Burton, K. & Lydon, J., D'Alessandro, D., & Koestner, R. (2006). The differential effects of intrinsic and identified motivation on well-being and performance: Prospective, experimental, and implicit approaches to self-determination theory. Journal of Personality and Social Psychology, 91, 750-762.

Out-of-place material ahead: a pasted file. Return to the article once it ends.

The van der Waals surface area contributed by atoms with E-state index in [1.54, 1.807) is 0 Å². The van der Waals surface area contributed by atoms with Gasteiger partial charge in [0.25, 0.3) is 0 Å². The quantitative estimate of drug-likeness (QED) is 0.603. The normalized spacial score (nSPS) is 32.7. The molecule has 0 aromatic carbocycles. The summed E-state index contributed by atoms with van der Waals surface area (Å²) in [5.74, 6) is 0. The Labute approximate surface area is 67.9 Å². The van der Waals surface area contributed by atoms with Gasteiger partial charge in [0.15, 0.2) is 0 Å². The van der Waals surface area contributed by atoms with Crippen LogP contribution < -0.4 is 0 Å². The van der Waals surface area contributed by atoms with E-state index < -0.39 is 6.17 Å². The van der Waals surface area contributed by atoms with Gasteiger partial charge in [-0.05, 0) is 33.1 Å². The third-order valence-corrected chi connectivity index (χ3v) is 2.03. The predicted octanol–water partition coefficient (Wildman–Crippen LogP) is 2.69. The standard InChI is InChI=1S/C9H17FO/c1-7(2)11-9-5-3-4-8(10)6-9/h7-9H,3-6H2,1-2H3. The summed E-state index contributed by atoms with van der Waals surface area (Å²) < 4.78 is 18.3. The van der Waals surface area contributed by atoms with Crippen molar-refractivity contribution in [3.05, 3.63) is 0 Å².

Self-determination theory research has demonstrated that intrinsic and identified self-regulations are associated with successful adaptation. However, few distinctions are typically made between these regulations and their outcomes. In the present studies, the associations between intrinsic and identified motivations and outcomes of psychological well-being and academic performance are compared in educational settings. In Study 1, intrinsic self-regulation predicted psychological well-being, independent of academic performance. In contrast, identified regulation predicted academic performance. Additionally, the more that students demonstrated an identified academic regulation, the more that their psychological well-being was contingent on performance. In Study 2a, priming intrinsic self-regulation led to greater psychological well-being 10 days later. In Study 2b, an implicit measure of identified regulation predicted academic performance 6 weeks later. Results indicate the need to address important distinctions between intrinsic and identified regulations.